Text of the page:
My watch list  


Classification & external resources
ICD-10 R20.2
ICD-9 782.0, 355.1

Paresthesia or paraesthesia (in British English) is a sensation of tingling, pricking, or numbness of a person's skin with no apparent long-term physical effect, more generally known as the feeling of pins and needles or of a limb being "asleep" (but not directly related to the phenomenon of sleep). Its manifestation may be transient or chronic.


Chronic condition

Chronic paresthesia indicates a problem with the functioning of neurons.

In older individuals paresthesia is often the result of poor circulation in the limbs (such as in peripheral vascular disease), which may be caused by atherosclerosis — the build up of plaque on artery walls. Without a proper supply of blood and nutrients, nerve cells can no longer adequately send signals to the brain. Because of this, paresthesia can also be a symptom of vitamin deficiency and malnutrition, as well as metabolic disorders like diabetes, hypothyroidism, and hypoparathyroidism.

Irritation to the nerve can also come from inflammation to the surrounding tissue. Joint conditions such as rheumatoid arthritis and carpal tunnel syndrome are common sources of paresthesia. Nerves below the head may be compressed where chronic neck and spine problems exist and can be caused by, amongst other things, muscle cramps which may be a result of clinical anxiety or excessive mental stress, bone disease, bad posture, unsafe heavy lifting practices or physical trauma such as whiplash.

Another cause of paresthesia, however, may be direct damage to the nerves themselves, or neuropathy, which can stem from injury or infection such as Lyme disease, or which may be indicative of a current neurological disorder. Chronic paresthesia can sometimes be symptomatic of serious conditions, such as a transient ischemic attack, a brain tumor, motor neurone disease, or autoimmune disorders like multiple sclerosis or lupus erythematosus. The herpes zoster virus can attack nerves causing numbness instead of pain commonly associated with shingles. A diagnostic evaluation by a doctor is necessary to rule these out.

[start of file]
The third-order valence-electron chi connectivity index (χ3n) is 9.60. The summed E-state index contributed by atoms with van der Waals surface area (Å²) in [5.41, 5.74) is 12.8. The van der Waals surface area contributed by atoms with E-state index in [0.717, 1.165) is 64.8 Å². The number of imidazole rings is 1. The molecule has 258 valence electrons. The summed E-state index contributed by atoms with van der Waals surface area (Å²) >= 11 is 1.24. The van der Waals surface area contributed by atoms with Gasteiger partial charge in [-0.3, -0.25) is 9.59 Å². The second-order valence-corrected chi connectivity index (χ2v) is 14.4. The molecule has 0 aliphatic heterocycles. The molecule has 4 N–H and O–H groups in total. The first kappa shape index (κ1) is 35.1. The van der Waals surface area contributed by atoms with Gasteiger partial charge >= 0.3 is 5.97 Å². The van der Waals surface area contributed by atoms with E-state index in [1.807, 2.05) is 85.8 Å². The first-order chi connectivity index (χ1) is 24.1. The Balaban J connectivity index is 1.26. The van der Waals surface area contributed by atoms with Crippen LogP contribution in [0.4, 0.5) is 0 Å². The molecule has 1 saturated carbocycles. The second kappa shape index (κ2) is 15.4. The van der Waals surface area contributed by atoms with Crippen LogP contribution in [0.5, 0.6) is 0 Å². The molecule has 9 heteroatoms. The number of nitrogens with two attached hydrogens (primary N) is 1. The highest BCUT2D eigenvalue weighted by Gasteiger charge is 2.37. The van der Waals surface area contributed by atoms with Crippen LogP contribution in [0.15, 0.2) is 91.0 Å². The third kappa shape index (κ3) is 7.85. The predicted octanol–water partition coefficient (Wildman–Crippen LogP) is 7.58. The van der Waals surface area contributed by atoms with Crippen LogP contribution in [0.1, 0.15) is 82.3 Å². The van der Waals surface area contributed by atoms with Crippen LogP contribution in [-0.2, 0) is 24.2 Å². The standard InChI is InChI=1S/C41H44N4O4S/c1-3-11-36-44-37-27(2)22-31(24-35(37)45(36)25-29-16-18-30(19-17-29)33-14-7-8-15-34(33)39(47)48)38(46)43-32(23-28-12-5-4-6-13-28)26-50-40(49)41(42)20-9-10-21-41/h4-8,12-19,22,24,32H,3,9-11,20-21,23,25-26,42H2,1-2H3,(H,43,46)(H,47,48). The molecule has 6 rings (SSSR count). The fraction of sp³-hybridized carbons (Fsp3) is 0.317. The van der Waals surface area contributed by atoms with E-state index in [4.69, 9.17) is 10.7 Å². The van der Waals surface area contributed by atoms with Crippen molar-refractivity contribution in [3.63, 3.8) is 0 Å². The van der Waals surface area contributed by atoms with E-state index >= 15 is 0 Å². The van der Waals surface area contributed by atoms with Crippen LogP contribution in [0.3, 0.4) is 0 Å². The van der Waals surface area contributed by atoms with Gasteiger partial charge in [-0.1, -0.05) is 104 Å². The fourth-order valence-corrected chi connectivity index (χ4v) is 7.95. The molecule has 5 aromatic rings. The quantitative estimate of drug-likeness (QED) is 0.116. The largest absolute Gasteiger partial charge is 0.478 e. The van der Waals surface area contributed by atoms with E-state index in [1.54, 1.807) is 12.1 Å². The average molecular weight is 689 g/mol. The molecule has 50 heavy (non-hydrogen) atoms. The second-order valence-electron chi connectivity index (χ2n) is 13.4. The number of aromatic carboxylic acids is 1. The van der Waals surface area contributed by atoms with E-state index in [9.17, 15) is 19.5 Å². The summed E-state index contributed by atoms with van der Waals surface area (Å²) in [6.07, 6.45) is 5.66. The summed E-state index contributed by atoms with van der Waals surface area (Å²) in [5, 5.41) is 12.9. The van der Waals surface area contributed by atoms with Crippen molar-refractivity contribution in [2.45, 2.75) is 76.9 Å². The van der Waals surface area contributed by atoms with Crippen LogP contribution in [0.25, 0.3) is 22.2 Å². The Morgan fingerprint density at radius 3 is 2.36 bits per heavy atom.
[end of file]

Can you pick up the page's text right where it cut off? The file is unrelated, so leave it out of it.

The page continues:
Paresthesiae of the mouth, hands, and feet are common, transient symptoms of the related conditions of hyperventilation syndrome and panic attacks.

Other known causes of paresthesia:


Treatment should be decided by a neurologist. A CT scan is often used as a diagnostic tool.

Medications offered can include the immunosuppressant prednisone, intravenous gamma globulin (IVIG), anticonvulsants such as gabapentin or gabitril and antiviral medication, amongst others.

In some cases, rocking the head from side to side will painlessly remove the "pins and needles" sensation in less than a minute. A tingly hand or arm is often the result of compression in the bundle of nerves in the neck. Loosening the neck muscles releases the pressure. Compressed nerves lower in the body govern the feet, and standing up and walking around will typically relieve the sensation. An arm that has "fallen asleep" may also be "awoken" more quickly by clenching and unclenching the fist several times; the muscle movement increases blood flow and helps the limb return to normal.

Manipulation of the neck won't apply to facial paresthesia, such as early stages of Bell's palsy, as nerves of the face and scalp don't pass through the neck.

Paresthesia caused by shingles is treated with appropriate antiviral medication.


    See also

    This article is licensed under the GNU Free Documentation License. It uses material from the Wikipedia article "Paresthesia". A list of authors is available in Wikipedia.
    Your browser is not current. Microsoft Internet Explorer 6.0 does not support some functions on Chemie.DE